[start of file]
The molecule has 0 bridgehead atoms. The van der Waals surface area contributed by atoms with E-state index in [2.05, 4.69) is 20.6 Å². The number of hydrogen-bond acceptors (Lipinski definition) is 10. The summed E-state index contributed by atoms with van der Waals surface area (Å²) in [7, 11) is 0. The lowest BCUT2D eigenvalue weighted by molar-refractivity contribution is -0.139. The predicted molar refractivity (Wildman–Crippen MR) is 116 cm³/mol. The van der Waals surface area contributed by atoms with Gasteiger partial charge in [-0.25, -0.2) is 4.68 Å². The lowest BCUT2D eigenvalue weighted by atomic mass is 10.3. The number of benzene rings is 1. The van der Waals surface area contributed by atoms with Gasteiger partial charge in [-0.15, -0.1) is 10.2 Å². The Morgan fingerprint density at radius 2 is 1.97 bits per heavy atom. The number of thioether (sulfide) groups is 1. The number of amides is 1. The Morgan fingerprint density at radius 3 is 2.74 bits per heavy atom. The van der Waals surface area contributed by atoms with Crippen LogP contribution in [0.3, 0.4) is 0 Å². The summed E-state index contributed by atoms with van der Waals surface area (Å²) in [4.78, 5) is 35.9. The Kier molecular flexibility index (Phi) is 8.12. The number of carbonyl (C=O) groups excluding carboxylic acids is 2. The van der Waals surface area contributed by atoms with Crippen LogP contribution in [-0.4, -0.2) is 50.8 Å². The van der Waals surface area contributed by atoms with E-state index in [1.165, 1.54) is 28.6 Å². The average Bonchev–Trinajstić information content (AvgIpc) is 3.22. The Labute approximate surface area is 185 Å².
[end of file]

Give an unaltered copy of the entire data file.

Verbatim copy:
The molecule has 0 bridgehead atoms. The van der Waals surface area contributed by atoms with E-state index in [2.05, 4.69) is 20.6 Å². The number of hydrogen-bond acceptors (Lipinski definition) is 10. The summed E-state index contributed by atoms with van der Waals surface area (Å²) in [7, 11) is 0. The lowest BCUT2D eigenvalue weighted by molar-refractivity contribution is -0.139. The predicted molar refractivity (Wildman–Crippen MR) is 116 cm³/mol. The van der Waals surface area contributed by atoms with Gasteiger partial charge in [-0.25, -0.2) is 4.68 Å². The lowest BCUT2D eigenvalue weighted by atomic mass is 10.3. The number of benzene rings is 1. The van der Waals surface area contributed by atoms with Gasteiger partial charge in [-0.15, -0.1) is 10.2 Å². The Morgan fingerprint density at radius 2 is 1.97 bits per heavy atom. The number of thioether (sulfide) groups is 1. The number of amides is 1. The Morgan fingerprint density at radius 3 is 2.74 bits per heavy atom. The van der Waals surface area contributed by atoms with Crippen LogP contribution in [0.3, 0.4) is 0 Å². The summed E-state index contributed by atoms with van der Waals surface area (Å²) in [4.78, 5) is 35.9. The Kier molecular flexibility index (Phi) is 8.12. The number of carbonyl (C=O) groups excluding carboxylic acids is 2. The van der Waals surface area contributed by atoms with Crippen LogP contribution in [-0.4, -0.2) is 50.8 Å². The van der Waals surface area contributed by atoms with E-state index in [1.165, 1.54) is 28.6 Å². The average Bonchev–Trinajstić information content (AvgIpc) is 3.22. The Labute approximate surface area is 185 Å².